Climate change and the grid

December 30, 2015 2:03 am0 commentsViews: 101

It’s the information that counts
The second key element in a smarter grid is the leveraging of the huge volumes of data collected – the cyber approach. “We’re talking here about exabytes of data. The largest producers and consumers of power grid data are the hundreds of millions of sensors and controls embedded in smart devices installed in buildings, substations, generators, transformers and other equipment in the transmission and distribution networks,” says Dr Jones.
“There is expanding data from the increasing amount of variable renewable generation resources, demand response programmes, and distributed energy resources such as electric cars and energy storage. Grid operators today and more so in the future will have more access to external data sources such as weather agencies, etc. Extracting actionable information from this avalanche of data will help identify and predict physical phenomena.”

From reactive to predictive operation
This interdependence of the physical and cyber domains is undoubtedly one of the salient challenges of the industry. But, this coupling could also present opportunities in different ways to operate the grid when faced with severe weather events. “Instead of the conventional reactive mode of operation, we are at the beginning of the new age of applying more predictive techniques. Operators will have to keep the lights on while coping with the uncertainty due to climate change. Dr Jones gives examples: “In the case of the tornado that struck Oklahoma in May 2013, it is reported to have rapidly intensified to an EF-5 level tornado in less than half an hour. Grid operators need to be able to simulate such climate-related anomalies and run ‘what-if’ scenarios to better anticipate how the grid reacts and what actions to take.

Similarly, in wind farms across Denmark, the wind speed can go from 0 to maximum in 10 minutes. With integrated forecasting technology and ultra-fast computation, the control centre can calculate what will happen in the next five minutes. This capability enables a predictive mode of grid operation – and is indeed a requisite for what has become known as a selfhealing grid – that anticipates events and responds to them to mitigate their negative impact on the network. This can help to make the system more resilient.”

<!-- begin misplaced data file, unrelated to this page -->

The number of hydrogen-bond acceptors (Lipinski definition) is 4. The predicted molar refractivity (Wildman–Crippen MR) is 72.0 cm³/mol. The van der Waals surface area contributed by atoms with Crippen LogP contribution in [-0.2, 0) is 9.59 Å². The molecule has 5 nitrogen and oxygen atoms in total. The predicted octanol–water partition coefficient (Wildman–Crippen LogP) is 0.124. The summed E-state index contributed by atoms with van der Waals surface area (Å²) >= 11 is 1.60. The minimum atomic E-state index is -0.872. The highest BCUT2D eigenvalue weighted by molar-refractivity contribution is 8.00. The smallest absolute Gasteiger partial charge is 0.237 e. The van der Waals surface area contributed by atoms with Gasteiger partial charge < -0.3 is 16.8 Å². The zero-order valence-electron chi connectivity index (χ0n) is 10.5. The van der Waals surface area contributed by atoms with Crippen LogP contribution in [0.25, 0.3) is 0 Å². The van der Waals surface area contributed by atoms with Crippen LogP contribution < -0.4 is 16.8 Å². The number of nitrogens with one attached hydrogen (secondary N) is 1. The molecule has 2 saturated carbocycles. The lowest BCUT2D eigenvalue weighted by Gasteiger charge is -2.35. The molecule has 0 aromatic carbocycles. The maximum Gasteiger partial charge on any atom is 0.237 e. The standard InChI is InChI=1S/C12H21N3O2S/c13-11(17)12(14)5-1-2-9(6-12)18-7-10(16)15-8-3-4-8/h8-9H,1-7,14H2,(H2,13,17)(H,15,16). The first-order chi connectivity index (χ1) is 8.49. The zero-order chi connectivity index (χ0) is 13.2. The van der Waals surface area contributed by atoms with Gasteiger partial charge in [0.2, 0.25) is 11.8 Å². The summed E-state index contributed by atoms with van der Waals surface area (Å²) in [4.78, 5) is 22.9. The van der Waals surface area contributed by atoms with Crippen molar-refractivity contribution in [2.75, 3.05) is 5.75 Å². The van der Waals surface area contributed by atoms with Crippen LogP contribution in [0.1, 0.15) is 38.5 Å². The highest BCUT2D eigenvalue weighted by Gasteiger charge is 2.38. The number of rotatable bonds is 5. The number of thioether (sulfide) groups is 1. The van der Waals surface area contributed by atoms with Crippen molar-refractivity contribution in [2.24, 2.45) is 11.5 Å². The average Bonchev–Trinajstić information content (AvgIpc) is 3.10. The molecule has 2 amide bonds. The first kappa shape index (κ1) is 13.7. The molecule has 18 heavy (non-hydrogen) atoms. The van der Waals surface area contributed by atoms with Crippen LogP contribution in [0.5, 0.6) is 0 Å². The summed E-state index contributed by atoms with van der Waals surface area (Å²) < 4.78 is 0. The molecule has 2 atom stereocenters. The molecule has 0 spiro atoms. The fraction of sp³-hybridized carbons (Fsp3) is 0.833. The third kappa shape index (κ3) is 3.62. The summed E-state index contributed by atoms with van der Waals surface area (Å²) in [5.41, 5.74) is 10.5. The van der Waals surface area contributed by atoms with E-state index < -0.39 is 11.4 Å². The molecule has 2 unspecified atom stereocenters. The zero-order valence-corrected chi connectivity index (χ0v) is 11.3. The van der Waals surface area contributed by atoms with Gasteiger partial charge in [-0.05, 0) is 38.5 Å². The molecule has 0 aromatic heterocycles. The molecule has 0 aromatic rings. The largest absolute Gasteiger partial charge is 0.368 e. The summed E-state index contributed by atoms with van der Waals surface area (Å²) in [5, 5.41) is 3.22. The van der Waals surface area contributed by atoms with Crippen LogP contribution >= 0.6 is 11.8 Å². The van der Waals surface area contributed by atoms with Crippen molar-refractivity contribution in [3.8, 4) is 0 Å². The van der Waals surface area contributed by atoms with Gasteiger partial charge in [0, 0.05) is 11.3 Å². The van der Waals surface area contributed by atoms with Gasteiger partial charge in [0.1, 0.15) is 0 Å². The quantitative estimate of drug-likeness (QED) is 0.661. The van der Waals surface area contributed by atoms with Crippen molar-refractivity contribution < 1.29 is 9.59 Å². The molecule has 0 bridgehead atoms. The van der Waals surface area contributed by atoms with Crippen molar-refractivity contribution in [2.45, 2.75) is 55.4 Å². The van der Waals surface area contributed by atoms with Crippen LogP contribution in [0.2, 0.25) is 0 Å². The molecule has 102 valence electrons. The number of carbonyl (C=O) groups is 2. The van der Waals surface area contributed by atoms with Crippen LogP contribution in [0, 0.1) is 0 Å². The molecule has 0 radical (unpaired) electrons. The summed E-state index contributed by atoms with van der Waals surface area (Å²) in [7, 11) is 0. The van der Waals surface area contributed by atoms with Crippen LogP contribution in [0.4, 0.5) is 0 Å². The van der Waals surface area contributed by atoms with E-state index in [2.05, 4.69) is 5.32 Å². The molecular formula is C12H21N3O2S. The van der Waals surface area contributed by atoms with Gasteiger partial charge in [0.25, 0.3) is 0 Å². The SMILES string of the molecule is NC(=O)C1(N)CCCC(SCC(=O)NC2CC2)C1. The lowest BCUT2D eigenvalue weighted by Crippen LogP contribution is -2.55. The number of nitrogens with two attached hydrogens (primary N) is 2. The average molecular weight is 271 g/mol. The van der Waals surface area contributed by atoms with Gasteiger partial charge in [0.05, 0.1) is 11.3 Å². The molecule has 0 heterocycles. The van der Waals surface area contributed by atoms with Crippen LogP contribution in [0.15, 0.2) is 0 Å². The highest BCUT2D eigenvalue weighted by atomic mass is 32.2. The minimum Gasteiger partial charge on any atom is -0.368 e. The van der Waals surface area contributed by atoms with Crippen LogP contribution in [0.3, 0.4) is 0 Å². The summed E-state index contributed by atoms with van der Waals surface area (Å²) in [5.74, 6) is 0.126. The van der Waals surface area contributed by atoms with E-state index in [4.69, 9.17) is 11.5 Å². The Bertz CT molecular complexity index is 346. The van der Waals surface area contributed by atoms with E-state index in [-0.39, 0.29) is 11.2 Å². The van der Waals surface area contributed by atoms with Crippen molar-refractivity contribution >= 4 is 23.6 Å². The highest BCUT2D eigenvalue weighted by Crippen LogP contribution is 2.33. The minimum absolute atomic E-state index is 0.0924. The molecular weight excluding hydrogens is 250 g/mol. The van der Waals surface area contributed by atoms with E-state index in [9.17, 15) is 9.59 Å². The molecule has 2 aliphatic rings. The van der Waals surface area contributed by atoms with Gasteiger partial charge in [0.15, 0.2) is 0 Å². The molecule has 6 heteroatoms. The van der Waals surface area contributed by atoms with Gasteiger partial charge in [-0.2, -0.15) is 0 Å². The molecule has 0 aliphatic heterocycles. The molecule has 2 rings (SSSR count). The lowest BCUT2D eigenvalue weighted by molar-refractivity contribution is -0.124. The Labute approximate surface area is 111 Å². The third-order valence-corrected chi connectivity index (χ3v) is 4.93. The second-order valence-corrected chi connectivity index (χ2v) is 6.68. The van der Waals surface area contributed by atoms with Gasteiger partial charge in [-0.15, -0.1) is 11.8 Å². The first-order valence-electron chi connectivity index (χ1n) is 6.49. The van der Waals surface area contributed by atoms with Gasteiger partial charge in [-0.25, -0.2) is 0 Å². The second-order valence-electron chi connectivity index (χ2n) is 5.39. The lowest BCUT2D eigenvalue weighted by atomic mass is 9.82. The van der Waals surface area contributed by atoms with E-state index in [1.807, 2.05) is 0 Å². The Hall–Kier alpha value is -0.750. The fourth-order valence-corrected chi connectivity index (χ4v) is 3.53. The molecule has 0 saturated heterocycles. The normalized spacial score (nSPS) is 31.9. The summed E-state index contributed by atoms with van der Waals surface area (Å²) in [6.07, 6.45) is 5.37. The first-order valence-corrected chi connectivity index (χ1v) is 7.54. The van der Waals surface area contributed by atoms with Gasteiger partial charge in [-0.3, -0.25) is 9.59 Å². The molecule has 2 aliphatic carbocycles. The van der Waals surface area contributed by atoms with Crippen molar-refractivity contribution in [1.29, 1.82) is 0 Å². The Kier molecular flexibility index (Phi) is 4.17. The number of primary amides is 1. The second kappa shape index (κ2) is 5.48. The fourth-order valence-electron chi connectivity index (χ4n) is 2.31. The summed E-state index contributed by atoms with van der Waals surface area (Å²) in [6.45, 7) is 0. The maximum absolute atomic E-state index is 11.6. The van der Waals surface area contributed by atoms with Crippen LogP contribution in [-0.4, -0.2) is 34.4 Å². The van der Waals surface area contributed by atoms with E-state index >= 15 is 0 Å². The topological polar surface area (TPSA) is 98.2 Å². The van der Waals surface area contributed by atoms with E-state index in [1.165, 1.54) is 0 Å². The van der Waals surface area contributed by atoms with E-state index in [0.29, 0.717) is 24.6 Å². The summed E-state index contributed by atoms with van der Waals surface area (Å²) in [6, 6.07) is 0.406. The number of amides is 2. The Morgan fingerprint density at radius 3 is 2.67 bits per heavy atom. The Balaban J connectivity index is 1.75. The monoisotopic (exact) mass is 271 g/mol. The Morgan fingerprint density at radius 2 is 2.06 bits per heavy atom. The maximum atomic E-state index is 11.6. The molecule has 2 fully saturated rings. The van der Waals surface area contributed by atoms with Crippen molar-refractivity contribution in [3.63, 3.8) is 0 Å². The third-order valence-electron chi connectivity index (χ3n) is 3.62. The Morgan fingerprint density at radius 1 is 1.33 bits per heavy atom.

In distribution systems, Volt Var Optimisation (VVO) optimises power flow using real-time information and online system modelling. “Probably one of the most valuable applications of predictive tools is in asset management. We are now entering what I call the age of ‘hybridity’. For at least the next 30 years, power grids, especially in OECD countries, will consist of both old and new devices and equipment. While utilities will have to replace old assets, there are many assets with more than a decade left in their operational lifespan. Smart condition monitoring devices can be integrated into the grid and asset control rooms for analysis and improved grid operation. Interoperability of the old and new devices is a priority.”

On-going investment in IT solutions
All this will require a major investment in Information and Communications Technology (ICT) solutions. “A particular emphasis will be on advanced grid and asset analytics as well as decision-support systems to harness all the data. The new emerging operational paradigm will require the creation of information flows that allow operators to take appropriate action in real time – or perhaps rather ahead of time. Some applications already exist, but the effort will continue for five to 10 years to come.” To corroborate Dr Jones’ prediction, Navigant Research, a market research and consulting company with special expertise in the energy sector, forecasts that worldwide spending by utilities for smart grid IT systems will more than double in the next 10 years. As the climate changes, the electricity grid will adapt and become more resilient.
Based on inputs from Alstom

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